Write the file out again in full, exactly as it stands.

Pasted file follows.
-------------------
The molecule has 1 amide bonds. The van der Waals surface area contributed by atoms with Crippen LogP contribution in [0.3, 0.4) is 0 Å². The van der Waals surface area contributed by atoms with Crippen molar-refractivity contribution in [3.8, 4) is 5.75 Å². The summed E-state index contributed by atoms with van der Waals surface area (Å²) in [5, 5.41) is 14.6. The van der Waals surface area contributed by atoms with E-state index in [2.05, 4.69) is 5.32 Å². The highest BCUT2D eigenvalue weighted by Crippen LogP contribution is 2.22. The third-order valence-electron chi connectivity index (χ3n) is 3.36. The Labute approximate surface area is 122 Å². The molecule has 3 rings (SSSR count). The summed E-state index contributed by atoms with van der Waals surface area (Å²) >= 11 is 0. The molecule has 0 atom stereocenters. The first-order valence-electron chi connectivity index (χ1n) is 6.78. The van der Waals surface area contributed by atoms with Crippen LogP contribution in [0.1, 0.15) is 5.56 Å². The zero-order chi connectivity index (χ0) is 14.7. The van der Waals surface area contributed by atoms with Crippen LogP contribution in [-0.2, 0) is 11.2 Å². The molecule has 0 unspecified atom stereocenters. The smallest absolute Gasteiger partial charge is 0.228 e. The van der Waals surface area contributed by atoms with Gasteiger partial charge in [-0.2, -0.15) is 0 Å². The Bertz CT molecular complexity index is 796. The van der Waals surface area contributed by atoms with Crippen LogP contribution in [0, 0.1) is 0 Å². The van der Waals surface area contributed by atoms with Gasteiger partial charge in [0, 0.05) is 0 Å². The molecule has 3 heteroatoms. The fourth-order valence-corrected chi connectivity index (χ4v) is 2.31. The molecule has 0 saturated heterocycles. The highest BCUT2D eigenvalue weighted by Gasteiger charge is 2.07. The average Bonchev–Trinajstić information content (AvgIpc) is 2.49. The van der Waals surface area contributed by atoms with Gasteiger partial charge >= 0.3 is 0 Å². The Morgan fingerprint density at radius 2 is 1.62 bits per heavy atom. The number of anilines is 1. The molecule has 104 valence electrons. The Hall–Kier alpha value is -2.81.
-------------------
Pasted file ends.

The molecule has 1 amide bonds. The van der Waals surface area contributed by atoms with Crippen LogP contribution in [0.3, 0.4) is 0 Å². The van der Waals surface area contributed by atoms with Crippen molar-refractivity contribution in [3.8, 4) is 5.75 Å². The summed E-state index contributed by atoms with van der Waals surface area (Å²) in [5, 5.41) is 14.6. The van der Waals surface area contributed by atoms with E-state index in [2.05, 4.69) is 5.32 Å². The highest BCUT2D eigenvalue weighted by Crippen LogP contribution is 2.22. The third-order valence-electron chi connectivity index (χ3n) is 3.36. The Labute approximate surface area is 122 Å². The molecule has 3 rings (SSSR count). The summed E-state index contributed by atoms with van der Waals surface area (Å²) >= 11 is 0. The molecule has 0 atom stereocenters. The first-order valence-electron chi connectivity index (χ1n) is 6.78. The van der Waals surface area contributed by atoms with Crippen LogP contribution in [0.1, 0.15) is 5.56 Å². The zero-order chi connectivity index (χ0) is 14.7. The van der Waals surface area contributed by atoms with Crippen LogP contribution in [-0.2, 0) is 11.2 Å². The molecule has 0 unspecified atom stereocenters. The smallest absolute Gasteiger partial charge is 0.228 e. The van der Waals surface area contributed by atoms with Gasteiger partial charge in [-0.2, -0.15) is 0 Å². The Bertz CT molecular complexity index is 796. The van der Waals surface area contributed by atoms with Crippen LogP contribution in [0, 0.1) is 0 Å². The van der Waals surface area contributed by atoms with Gasteiger partial charge in [0, 0.05) is 0 Å². The molecule has 3 heteroatoms. The fourth-order valence-corrected chi connectivity index (χ4v) is 2.31. The molecule has 0 saturated heterocycles. The highest BCUT2D eigenvalue weighted by Gasteiger charge is 2.07. The average Bonchev–Trinajstić information content (AvgIpc) is 2.49. The van der Waals surface area contributed by atoms with Gasteiger partial charge >= 0.3 is 0 Å². The Morgan fingerprint density at radius 2 is 1.62 bits per heavy atom. The number of anilines is 1. The molecule has 104 valence electrons. The Hall–Kier alpha value is -2.81.